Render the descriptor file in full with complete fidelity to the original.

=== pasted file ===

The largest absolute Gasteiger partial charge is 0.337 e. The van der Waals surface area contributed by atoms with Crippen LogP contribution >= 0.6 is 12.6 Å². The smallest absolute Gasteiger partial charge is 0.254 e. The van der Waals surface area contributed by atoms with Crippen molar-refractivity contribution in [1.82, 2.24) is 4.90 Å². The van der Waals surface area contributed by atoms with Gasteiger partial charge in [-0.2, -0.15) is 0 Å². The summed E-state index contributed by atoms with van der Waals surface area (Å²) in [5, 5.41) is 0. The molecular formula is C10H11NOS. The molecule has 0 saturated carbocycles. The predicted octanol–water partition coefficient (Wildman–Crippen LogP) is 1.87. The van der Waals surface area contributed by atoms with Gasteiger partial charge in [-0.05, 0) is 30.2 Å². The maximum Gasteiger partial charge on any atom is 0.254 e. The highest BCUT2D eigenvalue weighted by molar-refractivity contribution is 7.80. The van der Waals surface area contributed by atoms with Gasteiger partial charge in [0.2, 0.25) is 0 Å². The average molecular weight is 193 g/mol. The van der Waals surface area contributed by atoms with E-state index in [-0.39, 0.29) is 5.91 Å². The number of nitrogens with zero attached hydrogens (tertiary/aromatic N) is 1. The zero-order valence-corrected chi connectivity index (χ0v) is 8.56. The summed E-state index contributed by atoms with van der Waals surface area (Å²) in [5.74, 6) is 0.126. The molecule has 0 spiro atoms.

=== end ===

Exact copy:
The largest absolute Gasteiger partial charge is 0.337 e. The van der Waals surface area contributed by atoms with Crippen LogP contribution >= 0.6 is 12.6 Å². The smallest absolute Gasteiger partial charge is 0.254 e. The van der Waals surface area contributed by atoms with Crippen molar-refractivity contribution in [1.82, 2.24) is 4.90 Å². The van der Waals surface area contributed by atoms with Gasteiger partial charge in [-0.2, -0.15) is 0 Å². The summed E-state index contributed by atoms with van der Waals surface area (Å²) in [5, 5.41) is 0. The molecular formula is C10H11NOS. The molecule has 0 saturated carbocycles. The predicted octanol–water partition coefficient (Wildman–Crippen LogP) is 1.87. The van der Waals surface area contributed by atoms with Gasteiger partial charge in [-0.05, 0) is 30.2 Å². The maximum Gasteiger partial charge on any atom is 0.254 e. The highest BCUT2D eigenvalue weighted by molar-refractivity contribution is 7.80. The van der Waals surface area contributed by atoms with Gasteiger partial charge in [0.2, 0.25) is 0 Å². The average molecular weight is 193 g/mol. The van der Waals surface area contributed by atoms with E-state index in [-0.39, 0.29) is 5.91 Å². The number of nitrogens with zero attached hydrogens (tertiary/aromatic N) is 1. The zero-order valence-corrected chi connectivity index (χ0v) is 8.56. The summed E-state index contributed by atoms with van der Waals surface area (Å²) in [5.74, 6) is 0.126. The molecule has 0 spiro atoms.